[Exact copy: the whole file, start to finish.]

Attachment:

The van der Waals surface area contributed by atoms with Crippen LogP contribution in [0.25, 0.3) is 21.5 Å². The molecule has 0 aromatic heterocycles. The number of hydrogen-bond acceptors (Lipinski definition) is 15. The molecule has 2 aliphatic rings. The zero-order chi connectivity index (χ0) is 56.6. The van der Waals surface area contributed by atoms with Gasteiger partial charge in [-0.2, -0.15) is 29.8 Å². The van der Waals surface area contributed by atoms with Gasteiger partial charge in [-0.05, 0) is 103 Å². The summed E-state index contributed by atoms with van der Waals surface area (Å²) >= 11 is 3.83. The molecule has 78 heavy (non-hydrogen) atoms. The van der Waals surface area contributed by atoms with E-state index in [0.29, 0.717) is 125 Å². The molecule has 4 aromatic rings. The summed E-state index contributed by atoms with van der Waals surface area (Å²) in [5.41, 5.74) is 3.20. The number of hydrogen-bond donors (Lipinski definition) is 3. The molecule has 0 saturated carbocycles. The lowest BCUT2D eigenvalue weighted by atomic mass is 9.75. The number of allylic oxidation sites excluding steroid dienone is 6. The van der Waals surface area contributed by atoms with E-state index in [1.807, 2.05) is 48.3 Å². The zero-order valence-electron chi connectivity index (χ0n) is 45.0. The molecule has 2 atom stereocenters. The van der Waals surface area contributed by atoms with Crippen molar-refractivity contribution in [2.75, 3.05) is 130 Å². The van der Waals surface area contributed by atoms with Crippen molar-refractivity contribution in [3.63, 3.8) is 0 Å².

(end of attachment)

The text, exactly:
The van der Waals surface area contributed by atoms with Crippen LogP contribution in [0.25, 0.3) is 21.5 Å². The molecule has 0 aromatic heterocycles. The number of hydrogen-bond acceptors (Lipinski definition) is 15. The molecule has 2 aliphatic rings. The zero-order chi connectivity index (χ0) is 56.6. The van der Waals surface area contributed by atoms with Gasteiger partial charge in [-0.2, -0.15) is 29.8 Å². The van der Waals surface area contributed by atoms with Gasteiger partial charge in [-0.05, 0) is 103 Å². The summed E-state index contributed by atoms with van der Waals surface area (Å²) >= 11 is 3.83. The molecule has 78 heavy (non-hydrogen) atoms. The van der Waals surface area contributed by atoms with E-state index in [0.29, 0.717) is 125 Å². The molecule has 4 aromatic rings. The summed E-state index contributed by atoms with van der Waals surface area (Å²) in [5.41, 5.74) is 3.20. The number of hydrogen-bond donors (Lipinski definition) is 3. The molecule has 0 saturated carbocycles. The lowest BCUT2D eigenvalue weighted by atomic mass is 9.75. The number of allylic oxidation sites excluding steroid dienone is 6. The van der Waals surface area contributed by atoms with E-state index in [1.807, 2.05) is 48.3 Å². The zero-order valence-electron chi connectivity index (χ0n) is 45.0. The molecule has 2 atom stereocenters. The van der Waals surface area contributed by atoms with Crippen molar-refractivity contribution in [2.75, 3.05) is 130 Å². The van der Waals surface area contributed by atoms with Crippen molar-refractivity contribution in [3.63, 3.8) is 0 Å².